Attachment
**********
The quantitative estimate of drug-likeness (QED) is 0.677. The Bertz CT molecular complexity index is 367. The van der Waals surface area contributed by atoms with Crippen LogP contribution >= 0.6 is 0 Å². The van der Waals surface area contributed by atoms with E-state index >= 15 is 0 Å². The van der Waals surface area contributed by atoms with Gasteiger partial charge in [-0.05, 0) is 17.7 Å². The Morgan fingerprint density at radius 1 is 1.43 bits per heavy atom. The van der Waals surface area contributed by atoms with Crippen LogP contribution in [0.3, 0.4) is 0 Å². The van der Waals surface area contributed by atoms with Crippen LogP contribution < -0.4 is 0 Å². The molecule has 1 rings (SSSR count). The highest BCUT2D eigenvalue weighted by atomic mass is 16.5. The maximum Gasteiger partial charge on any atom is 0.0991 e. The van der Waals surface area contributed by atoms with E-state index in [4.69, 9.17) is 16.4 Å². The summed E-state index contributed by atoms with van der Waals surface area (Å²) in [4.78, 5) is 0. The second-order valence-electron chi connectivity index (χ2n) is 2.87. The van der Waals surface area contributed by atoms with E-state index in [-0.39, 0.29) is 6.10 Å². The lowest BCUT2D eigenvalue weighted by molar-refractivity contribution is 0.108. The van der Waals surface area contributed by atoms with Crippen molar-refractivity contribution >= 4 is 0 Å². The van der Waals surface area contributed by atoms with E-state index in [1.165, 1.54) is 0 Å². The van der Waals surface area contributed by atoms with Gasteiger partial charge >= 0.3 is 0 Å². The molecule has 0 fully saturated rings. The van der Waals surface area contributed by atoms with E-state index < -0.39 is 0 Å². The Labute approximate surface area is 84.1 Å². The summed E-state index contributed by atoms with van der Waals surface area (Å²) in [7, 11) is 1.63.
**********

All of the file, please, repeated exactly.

The quantitative estimate of drug-likeness (QED) is 0.677. The Bertz CT molecular complexity index is 367. The van der Waals surface area contributed by atoms with Crippen LogP contribution >= 0.6 is 0 Å². The van der Waals surface area contributed by atoms with E-state index >= 15 is 0 Å². The van der Waals surface area contributed by atoms with Gasteiger partial charge in [-0.05, 0) is 17.7 Å². The Morgan fingerprint density at radius 1 is 1.43 bits per heavy atom. The van der Waals surface area contributed by atoms with Crippen LogP contribution in [0.3, 0.4) is 0 Å². The van der Waals surface area contributed by atoms with Crippen LogP contribution < -0.4 is 0 Å². The molecule has 1 rings (SSSR count). The highest BCUT2D eigenvalue weighted by atomic mass is 16.5. The maximum Gasteiger partial charge on any atom is 0.0991 e. The van der Waals surface area contributed by atoms with E-state index in [4.69, 9.17) is 16.4 Å². The summed E-state index contributed by atoms with van der Waals surface area (Å²) in [4.78, 5) is 0. The second-order valence-electron chi connectivity index (χ2n) is 2.87. The van der Waals surface area contributed by atoms with E-state index in [-0.39, 0.29) is 6.10 Å². The lowest BCUT2D eigenvalue weighted by molar-refractivity contribution is 0.108. The van der Waals surface area contributed by atoms with Crippen molar-refractivity contribution >= 4 is 0 Å². The van der Waals surface area contributed by atoms with E-state index in [1.165, 1.54) is 0 Å². The van der Waals surface area contributed by atoms with Gasteiger partial charge >= 0.3 is 0 Å². The molecule has 0 fully saturated rings. The van der Waals surface area contributed by atoms with E-state index < -0.39 is 0 Å². The Labute approximate surface area is 84.1 Å². The summed E-state index contributed by atoms with van der Waals surface area (Å²) in [7, 11) is 1.63.